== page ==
This year more than 200,000 men will get a diagnosis of prostate cancer, and about 30,000 men will die of the disease. Screening for prostate cancer with the PSA test has become quite controversial, because so many of the cancers identified would not cause trouble. The most common treatments for prostate cancer may cause men trouble, though, including incontinence and impotence.
There are a number of new approaches that are not well known. Find out why MRIs and focal therapies should be on the radar screen of most men who have received this frightening diagnosis. Why isn’t immediate surgical removal of the prostate gland always the best treatment? Our guests present cutting edge information that could save men from a lot of pain and suffering.
Jay Cohen, MD, is an expert on prescription medications and natural supplements. He has written several books, including Overdose: The Case Against the Drug Companies. His latest book is Prostate Cancer Breakthroughs: New Tests, New Treatments, Better Options. The photo is of Dr. Cohen.
Cary Robertson, M.D., is an associate professor in the Division of Urology at Duke University Medical Center in Durham, N.C. A board-certified urologist, Dr. Robertson is the director of the Morris Center for Urologic Research at the Duke Cancer Institute and is a leading expert on prostate cancer and its treatments. He is the author of the book Prostate Cancer: A Guide for Men.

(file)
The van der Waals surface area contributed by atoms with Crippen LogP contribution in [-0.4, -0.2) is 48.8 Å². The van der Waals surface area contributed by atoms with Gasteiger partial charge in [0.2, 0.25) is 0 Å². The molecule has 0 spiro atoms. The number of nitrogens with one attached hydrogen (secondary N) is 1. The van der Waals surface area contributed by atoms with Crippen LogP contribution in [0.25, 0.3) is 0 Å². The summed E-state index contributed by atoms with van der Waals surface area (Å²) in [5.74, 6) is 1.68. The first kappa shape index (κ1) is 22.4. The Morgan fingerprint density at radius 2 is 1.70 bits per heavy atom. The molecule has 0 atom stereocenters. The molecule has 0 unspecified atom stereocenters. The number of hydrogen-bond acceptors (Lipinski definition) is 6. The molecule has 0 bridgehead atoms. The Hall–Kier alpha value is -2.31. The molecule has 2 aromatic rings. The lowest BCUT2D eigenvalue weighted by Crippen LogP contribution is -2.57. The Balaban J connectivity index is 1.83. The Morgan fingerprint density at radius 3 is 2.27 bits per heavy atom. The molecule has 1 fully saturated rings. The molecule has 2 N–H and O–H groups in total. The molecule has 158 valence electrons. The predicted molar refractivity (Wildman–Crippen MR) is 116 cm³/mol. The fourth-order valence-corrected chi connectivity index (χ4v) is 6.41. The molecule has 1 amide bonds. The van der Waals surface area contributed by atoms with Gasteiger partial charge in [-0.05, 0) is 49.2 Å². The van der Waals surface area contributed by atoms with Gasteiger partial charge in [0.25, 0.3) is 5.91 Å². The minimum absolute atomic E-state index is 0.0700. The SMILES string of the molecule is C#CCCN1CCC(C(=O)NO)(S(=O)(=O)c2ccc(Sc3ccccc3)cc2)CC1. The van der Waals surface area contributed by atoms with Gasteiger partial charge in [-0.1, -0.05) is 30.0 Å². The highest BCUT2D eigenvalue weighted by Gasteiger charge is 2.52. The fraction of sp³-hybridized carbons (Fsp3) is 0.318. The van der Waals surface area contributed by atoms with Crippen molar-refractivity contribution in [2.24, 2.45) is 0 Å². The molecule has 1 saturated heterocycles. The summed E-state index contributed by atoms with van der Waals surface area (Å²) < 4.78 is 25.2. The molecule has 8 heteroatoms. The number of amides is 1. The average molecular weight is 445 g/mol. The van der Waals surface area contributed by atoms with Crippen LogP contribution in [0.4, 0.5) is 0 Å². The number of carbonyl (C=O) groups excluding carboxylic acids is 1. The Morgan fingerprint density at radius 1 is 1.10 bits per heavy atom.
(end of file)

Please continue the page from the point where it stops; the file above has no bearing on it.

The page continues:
Thomas J. Polascik, M.D., F.A.C.S., is Professor of Surgery and Director of the Society of Urologic Oncology program at Duke University Medical Center. He is also Director of the Genitourinary program on Focal Therapy at Duke Cancer Institute. Dr. Polascik is the founder and director of The International Symposium on Focal Therapy and Imaging of Prostate and Kidney Cancer and Past President of the North Carolina Urological Association. He is editor of the medical book, Imaging and Focal Therapy of Early Prostate Cancer.
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